Public administration personnel policies rarely compare in quality with those of the private or voluntary sectors. Employees are poorly trained and poorly rewarded. They perform accordingly. Civil servants are subjected to overcrowded offices, lack of appropriate working equipment, lack of proper residential accommodations, very low incomes with irregular pay increases, draconian codes of conduct and expenditure, poor health and welfare conditions. The results of such neglect are absenteeism, corruption and behaviour towards the public that is often obstructive. Further, many public administrations offer but rudimentary systems of labour relations.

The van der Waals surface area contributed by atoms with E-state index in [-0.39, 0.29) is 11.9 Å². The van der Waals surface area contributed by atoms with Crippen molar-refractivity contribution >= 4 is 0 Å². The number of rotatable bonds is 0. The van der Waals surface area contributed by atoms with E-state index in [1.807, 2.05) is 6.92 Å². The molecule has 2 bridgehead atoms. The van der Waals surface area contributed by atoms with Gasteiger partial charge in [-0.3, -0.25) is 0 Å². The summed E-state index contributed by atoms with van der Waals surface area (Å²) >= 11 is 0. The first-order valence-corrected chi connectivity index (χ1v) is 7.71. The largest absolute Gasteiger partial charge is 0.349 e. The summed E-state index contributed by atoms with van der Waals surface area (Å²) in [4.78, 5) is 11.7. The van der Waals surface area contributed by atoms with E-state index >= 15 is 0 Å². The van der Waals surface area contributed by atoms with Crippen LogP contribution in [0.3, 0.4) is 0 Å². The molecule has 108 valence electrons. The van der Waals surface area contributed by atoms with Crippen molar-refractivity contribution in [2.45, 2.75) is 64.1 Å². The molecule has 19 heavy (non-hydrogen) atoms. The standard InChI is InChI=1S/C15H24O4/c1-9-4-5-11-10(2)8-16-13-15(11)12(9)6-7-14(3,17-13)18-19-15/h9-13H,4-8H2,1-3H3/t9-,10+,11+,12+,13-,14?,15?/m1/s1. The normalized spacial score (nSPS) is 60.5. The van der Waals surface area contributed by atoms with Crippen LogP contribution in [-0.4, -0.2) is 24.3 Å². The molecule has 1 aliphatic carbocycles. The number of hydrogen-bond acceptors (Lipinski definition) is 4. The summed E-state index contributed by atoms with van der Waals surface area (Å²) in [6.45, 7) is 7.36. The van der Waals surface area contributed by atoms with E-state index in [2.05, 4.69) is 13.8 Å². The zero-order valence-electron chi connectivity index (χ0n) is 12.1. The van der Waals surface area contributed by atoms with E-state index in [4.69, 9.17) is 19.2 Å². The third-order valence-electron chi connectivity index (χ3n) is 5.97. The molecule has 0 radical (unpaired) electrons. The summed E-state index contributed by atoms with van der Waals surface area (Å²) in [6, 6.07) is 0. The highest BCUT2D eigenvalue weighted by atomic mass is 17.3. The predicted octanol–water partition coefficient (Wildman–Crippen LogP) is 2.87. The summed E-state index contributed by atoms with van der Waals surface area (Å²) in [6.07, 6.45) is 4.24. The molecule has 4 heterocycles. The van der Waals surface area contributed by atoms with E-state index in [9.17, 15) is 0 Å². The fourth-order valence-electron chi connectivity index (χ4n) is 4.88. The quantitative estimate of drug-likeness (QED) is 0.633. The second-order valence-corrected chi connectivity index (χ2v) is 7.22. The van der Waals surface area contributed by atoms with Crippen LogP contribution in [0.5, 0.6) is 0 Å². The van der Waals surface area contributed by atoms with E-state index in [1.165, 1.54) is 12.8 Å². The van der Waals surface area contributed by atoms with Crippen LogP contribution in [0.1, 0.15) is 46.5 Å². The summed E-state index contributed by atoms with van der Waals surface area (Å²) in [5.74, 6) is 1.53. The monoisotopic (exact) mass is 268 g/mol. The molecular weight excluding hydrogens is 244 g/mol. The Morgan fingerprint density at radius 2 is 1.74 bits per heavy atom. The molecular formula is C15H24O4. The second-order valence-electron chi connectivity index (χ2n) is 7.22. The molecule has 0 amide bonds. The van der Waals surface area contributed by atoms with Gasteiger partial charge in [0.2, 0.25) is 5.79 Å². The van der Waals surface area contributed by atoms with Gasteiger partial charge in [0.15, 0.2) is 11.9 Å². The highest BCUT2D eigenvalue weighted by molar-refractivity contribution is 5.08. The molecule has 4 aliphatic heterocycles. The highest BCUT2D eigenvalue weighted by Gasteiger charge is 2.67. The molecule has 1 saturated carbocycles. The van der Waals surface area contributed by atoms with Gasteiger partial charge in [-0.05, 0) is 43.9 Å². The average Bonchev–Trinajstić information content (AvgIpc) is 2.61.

The majority of developing countries have no procedure for the settlement of labour disputes on pay or working conditions. Strikes and industrial action, often the only negotiating tool available, are very often discouraged or forbidden in the public sector. Brazil, Indonesia, the Republic of Korea, Nepal, Pakistan and Thailand, as well as most Arab countries, forbid strikes. Several countries have suspended this right for several years as part of martial law. Individual resistance such as indiscipline, negligence and corruption become the only options available.